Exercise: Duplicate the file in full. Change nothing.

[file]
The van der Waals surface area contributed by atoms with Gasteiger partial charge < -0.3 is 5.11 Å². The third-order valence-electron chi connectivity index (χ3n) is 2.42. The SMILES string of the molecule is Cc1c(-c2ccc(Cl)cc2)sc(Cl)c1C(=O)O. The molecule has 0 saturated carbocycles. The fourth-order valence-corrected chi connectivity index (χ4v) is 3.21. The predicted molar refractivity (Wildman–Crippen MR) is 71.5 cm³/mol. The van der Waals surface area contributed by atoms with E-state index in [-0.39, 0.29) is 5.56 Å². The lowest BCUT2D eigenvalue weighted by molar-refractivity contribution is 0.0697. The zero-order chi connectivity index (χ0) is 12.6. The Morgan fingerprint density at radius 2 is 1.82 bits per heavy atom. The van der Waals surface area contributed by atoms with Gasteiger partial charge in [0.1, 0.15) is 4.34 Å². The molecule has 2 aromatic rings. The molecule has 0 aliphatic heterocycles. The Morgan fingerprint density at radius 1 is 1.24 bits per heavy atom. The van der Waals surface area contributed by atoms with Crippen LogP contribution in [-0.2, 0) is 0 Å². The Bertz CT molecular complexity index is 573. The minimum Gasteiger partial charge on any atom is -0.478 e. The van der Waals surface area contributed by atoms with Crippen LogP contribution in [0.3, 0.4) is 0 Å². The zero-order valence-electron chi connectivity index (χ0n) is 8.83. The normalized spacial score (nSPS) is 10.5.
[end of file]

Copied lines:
The van der Waals surface area contributed by atoms with Gasteiger partial charge < -0.3 is 5.11 Å². The third-order valence-electron chi connectivity index (χ3n) is 2.42. The SMILES string of the molecule is Cc1c(-c2ccc(Cl)cc2)sc(Cl)c1C(=O)O. The molecule has 0 saturated carbocycles. The fourth-order valence-corrected chi connectivity index (χ4v) is 3.21. The predicted molar refractivity (Wildman–Crippen MR) is 71.5 cm³/mol. The van der Waals surface area contributed by atoms with E-state index in [-0.39, 0.29) is 5.56 Å². The lowest BCUT2D eigenvalue weighted by molar-refractivity contribution is 0.0697. The zero-order chi connectivity index (χ0) is 12.6. The Morgan fingerprint density at radius 2 is 1.82 bits per heavy atom. The van der Waals surface area contributed by atoms with Gasteiger partial charge in [0.1, 0.15) is 4.34 Å². The molecule has 2 aromatic rings. The molecule has 0 aliphatic heterocycles. The Morgan fingerprint density at radius 1 is 1.24 bits per heavy atom. The van der Waals surface area contributed by atoms with Crippen LogP contribution in [-0.2, 0) is 0 Å². The Bertz CT molecular complexity index is 573. The minimum Gasteiger partial charge on any atom is -0.478 e. The van der Waals surface area contributed by atoms with Crippen LogP contribution in [0.3, 0.4) is 0 Å². The zero-order valence-electron chi connectivity index (χ0n) is 8.83. The normalized spacial score (nSPS) is 10.5.